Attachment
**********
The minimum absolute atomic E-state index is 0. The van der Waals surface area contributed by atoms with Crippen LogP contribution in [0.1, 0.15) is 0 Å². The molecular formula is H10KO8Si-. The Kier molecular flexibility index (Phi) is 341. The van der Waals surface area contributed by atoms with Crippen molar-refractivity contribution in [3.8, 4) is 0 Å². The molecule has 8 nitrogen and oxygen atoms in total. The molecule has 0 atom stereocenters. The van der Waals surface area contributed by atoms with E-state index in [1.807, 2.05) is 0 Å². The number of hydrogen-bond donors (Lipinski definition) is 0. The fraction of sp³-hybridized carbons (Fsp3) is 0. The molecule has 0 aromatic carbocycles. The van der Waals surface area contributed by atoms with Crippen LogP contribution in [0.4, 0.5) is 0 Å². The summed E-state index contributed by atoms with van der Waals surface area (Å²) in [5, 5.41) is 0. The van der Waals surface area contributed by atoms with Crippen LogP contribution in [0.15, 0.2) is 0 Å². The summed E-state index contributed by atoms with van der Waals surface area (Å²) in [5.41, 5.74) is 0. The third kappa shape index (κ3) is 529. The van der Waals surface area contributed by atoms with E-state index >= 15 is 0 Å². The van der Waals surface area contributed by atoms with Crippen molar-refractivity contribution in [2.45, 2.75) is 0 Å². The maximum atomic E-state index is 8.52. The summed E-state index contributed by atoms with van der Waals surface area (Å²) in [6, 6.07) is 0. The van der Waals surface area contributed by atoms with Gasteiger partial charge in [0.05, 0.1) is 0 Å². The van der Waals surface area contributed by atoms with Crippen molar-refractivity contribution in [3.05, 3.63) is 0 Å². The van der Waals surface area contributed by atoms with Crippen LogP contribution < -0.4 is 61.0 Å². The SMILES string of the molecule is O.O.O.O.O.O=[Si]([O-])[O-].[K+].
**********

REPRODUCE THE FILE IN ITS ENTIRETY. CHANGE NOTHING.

The minimum absolute atomic E-state index is 0. The van der Waals surface area contributed by atoms with Crippen LogP contribution in [0.1, 0.15) is 0 Å². The molecular formula is H10KO8Si-. The Kier molecular flexibility index (Phi) is 341. The van der Waals surface area contributed by atoms with Crippen molar-refractivity contribution in [3.8, 4) is 0 Å². The molecule has 8 nitrogen and oxygen atoms in total. The molecule has 0 atom stereocenters. The van der Waals surface area contributed by atoms with E-state index in [1.807, 2.05) is 0 Å². The number of hydrogen-bond donors (Lipinski definition) is 0. The fraction of sp³-hybridized carbons (Fsp3) is 0. The molecule has 0 aromatic carbocycles. The van der Waals surface area contributed by atoms with Crippen LogP contribution in [0.4, 0.5) is 0 Å². The summed E-state index contributed by atoms with van der Waals surface area (Å²) in [5, 5.41) is 0. The van der Waals surface area contributed by atoms with Crippen LogP contribution in [0.15, 0.2) is 0 Å². The summed E-state index contributed by atoms with van der Waals surface area (Å²) in [5.41, 5.74) is 0. The third kappa shape index (κ3) is 529. The van der Waals surface area contributed by atoms with E-state index >= 15 is 0 Å². The van der Waals surface area contributed by atoms with Crippen molar-refractivity contribution in [2.45, 2.75) is 0 Å². The maximum atomic E-state index is 8.52. The summed E-state index contributed by atoms with van der Waals surface area (Å²) in [6, 6.07) is 0. The van der Waals surface area contributed by atoms with Gasteiger partial charge in [0.05, 0.1) is 0 Å². The van der Waals surface area contributed by atoms with Crippen molar-refractivity contribution in [3.05, 3.63) is 0 Å². The van der Waals surface area contributed by atoms with Crippen LogP contribution < -0.4 is 61.0 Å². The SMILES string of the molecule is O.O.O.O.O.O=[Si]([O-])[O-].[K+].